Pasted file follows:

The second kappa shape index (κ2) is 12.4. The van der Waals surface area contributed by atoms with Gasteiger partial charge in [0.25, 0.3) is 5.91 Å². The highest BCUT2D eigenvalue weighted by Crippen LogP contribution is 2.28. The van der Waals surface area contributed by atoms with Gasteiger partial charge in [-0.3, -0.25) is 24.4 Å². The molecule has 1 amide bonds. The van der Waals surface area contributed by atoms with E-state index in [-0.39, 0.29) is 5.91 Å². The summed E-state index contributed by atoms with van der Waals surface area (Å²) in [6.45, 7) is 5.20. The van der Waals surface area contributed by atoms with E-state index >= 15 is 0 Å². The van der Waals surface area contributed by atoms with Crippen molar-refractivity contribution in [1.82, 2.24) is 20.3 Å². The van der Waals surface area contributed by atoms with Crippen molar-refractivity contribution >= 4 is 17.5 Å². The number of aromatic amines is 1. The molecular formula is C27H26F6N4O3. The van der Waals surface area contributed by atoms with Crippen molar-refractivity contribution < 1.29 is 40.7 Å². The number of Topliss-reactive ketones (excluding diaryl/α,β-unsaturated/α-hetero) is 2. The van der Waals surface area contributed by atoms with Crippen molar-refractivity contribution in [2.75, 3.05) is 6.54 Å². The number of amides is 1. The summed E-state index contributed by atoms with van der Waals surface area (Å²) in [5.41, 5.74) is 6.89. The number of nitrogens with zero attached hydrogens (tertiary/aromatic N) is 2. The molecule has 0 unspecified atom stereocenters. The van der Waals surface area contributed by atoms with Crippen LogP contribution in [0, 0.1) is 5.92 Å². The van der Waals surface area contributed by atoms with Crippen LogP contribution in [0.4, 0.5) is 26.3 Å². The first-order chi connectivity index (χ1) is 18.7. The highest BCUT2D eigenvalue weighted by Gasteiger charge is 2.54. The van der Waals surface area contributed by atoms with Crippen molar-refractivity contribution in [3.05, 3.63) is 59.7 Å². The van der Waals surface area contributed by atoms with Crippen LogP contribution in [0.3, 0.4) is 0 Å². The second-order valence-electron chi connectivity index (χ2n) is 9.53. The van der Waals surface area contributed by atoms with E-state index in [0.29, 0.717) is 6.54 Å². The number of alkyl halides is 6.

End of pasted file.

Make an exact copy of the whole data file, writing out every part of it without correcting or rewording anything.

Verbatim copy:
The second kappa shape index (κ2) is 12.4. The van der Waals surface area contributed by atoms with Gasteiger partial charge in [0.25, 0.3) is 5.91 Å². The highest BCUT2D eigenvalue weighted by Crippen LogP contribution is 2.28. The van der Waals surface area contributed by atoms with Gasteiger partial charge in [-0.3, -0.25) is 24.4 Å². The molecule has 1 amide bonds. The van der Waals surface area contributed by atoms with E-state index in [-0.39, 0.29) is 5.91 Å². The summed E-state index contributed by atoms with van der Waals surface area (Å²) in [6.45, 7) is 5.20. The van der Waals surface area contributed by atoms with E-state index >= 15 is 0 Å². The van der Waals surface area contributed by atoms with Crippen molar-refractivity contribution in [1.82, 2.24) is 20.3 Å². The van der Waals surface area contributed by atoms with Crippen molar-refractivity contribution >= 4 is 17.5 Å². The number of aromatic amines is 1. The molecular formula is C27H26F6N4O3. The van der Waals surface area contributed by atoms with Crippen molar-refractivity contribution < 1.29 is 40.7 Å². The number of Topliss-reactive ketones (excluding diaryl/α,β-unsaturated/α-hetero) is 2. The van der Waals surface area contributed by atoms with Crippen molar-refractivity contribution in [2.75, 3.05) is 6.54 Å². The number of amides is 1. The summed E-state index contributed by atoms with van der Waals surface area (Å²) in [5.41, 5.74) is 6.89. The number of nitrogens with zero attached hydrogens (tertiary/aromatic N) is 2. The molecule has 0 unspecified atom stereocenters. The van der Waals surface area contributed by atoms with Crippen LogP contribution in [0, 0.1) is 5.92 Å². The van der Waals surface area contributed by atoms with Crippen LogP contribution in [0.4, 0.5) is 26.3 Å². The first-order chi connectivity index (χ1) is 18.7. The highest BCUT2D eigenvalue weighted by Gasteiger charge is 2.54. The van der Waals surface area contributed by atoms with Crippen molar-refractivity contribution in [3.05, 3.63) is 59.7 Å². The van der Waals surface area contributed by atoms with Crippen LogP contribution in [0.3, 0.4) is 0 Å². The second-order valence-electron chi connectivity index (χ2n) is 9.53. The van der Waals surface area contributed by atoms with E-state index in [0.29, 0.717) is 6.54 Å². The number of alkyl halides is 6.